Truth is the property of being in accord with fact or reality. In everyday language, truth is typically ascribed to things that aim to represent reality or otherwise correspond to it, such as beliefs, propositions, and declarative sentences.

Truth is usually held to be the opposite of falsehood. The concept of truth is discussed and debated in various contexts, including philosophy, art, theology, and science.

While philosophers can debate truthiness, the practical reality is that most statements made during the sales and marketing activities of a business can easily be placed into two distinct buckets: “true” and “false”. While some people may be inclined to argue that sales and marketing claims can sometimes fit into a “gray area”, it is still the case that this gray area is quite narrow, if we allow for “puffery” which are generalized or exaggerated statements which no reasonably intelligent person would regard as a claim of fact.

Puffery can be seen as an attempt at leveraging persuasive techniques at influencing the potential customer into buying a product by either creating a positive emotional response toward making a purchase or a negative emotional response at the prospect of not making the purchase.

Where puffery differs from falsity is in the lack of a specific claim. Puffery is fair and ethical, even if it is exaggeration. Falsehood, on the other hand, seeks to influence a potential customer into buying by convincing a customer into believing something that is untrue.

Consider the following possible advertising claims:

  1. “Chevrolet: Safer, because we care about you and those you care about.”
  2. “Chevrolet: Better safety.”
  3. “Chevrolet: Like a rock.”
  4. “Chevrolet: The safest motor vehicles on earth”

The first and second statements are not worded as absolutes and most reasonable people would understand these statements as vague feel-good messaging. People with even a basic familiarity with motor vehicle regulations know that all Chevrolet would need to do for these claims (“safer” and “better safety”) to be true is to perform better-than-average in NHTSA safety ratings.

The 3rd statement, “Like a rock” was an actual slogan for Chevy Trucks and used metaphor to give an impression of ruggedness.

The 4th statement, however, provides an absolute claim that, if false, is deceptive and unethical. At bare minimum, most of Chevrolet’s motor vehicles would have to be rated #1 in all NHTSA safety ratings. To eliminate the risk of a false advertising claim, all of Chevrolet’s cars would need to be rated #1.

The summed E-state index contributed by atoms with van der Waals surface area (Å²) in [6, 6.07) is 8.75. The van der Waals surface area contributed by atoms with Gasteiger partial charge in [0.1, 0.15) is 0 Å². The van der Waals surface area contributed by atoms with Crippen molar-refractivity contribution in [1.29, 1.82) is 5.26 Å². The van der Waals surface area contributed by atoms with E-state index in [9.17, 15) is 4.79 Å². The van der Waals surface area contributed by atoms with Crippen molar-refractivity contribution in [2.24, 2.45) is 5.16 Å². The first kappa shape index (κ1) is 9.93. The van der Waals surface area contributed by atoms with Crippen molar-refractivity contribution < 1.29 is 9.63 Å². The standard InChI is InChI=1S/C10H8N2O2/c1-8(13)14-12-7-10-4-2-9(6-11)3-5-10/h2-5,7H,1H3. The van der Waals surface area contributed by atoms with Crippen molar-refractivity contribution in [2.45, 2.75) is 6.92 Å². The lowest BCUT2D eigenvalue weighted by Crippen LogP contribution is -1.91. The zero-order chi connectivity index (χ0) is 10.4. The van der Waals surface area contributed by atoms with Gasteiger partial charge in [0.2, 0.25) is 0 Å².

The damage done by false advertising is too often overlooked by most

According to Truth in Advertising:

Each year, American consumers lose billions of dollars as a result of deceptive marketing and false ads. These run the gamut from blatant lies and fraudulent scams to subtle ploys intended to confuse and mislead. Not only do these tactics impact us as consumers, but a mind-boggling amount of money is misdirected in our economy as a result of deceptive marketing. All too often, companies with quality goods and services lose out to businesses premised on false marketing campaigns.

In short, false advertising harms consumers and is damaging to a fair marketplace. It is also illegal.

The Federal Trade Commission Act is the primary statute of the [Federal Trade] Commission. Under this Act … the Commission is empowered, among other things, to (a) prevent unfair methods of competition and unfair or deceptive acts or practices in or affecting commerce; (b) seek monetary redress and other relief for conduct injurious to consumers; (c) prescribe rules defining with specificity acts or practices that are unfair or deceptive, and establishing requirements designed to prevent such acts or practices; (d) gather and compile information and conduct investigations relating to the organization, business, practices, and management of entities engaged in commerce… ,

Under the Federal Trade Commission Act:

  1. Advertising must be truthful and non-deceptive.
  2. Advertisers must have evidence to back up their claims; and
  3. Advertisements cannot be unfair.

In addition to false advertising being a violation of Federal law, all 50 states have legislation aimed at protecting consumers in their state from deceptive practices. 19 states have adopted the Uniform Deceptive Trade Practices Act while the remaining states have their own, similar laws. The consumer protection laws in 49 states explicitly forbid false advertising.

Competitors whose businesses have been harmed by the impact of false advertising can pursue damages against false advertisers

To establish that an advertisement is false, a plaintiff must prove five things: (1) a false statement of fact has been made about the advertiser’s own or another person’s goods, services, or commercial activity; (2) the statement either deceives or has the potential to deceive a substantial portion of its targeted audience; (3) the deception is also likely to affect the purchasing decisions of its audience; (4) the advertising involves goods or services in interstate commerce; and (5) the deception has either resulted in or is likely to result in injury to the plaintiff. The most heavily weighed factor is the advertisement’s potential to injure a customer. The injury is usually attributed to money the consumer lost through a purchase that would not have been made had the advertisement not been misleading. False statements can be defined in two ways: those that are false on their face and those that are implicitly false.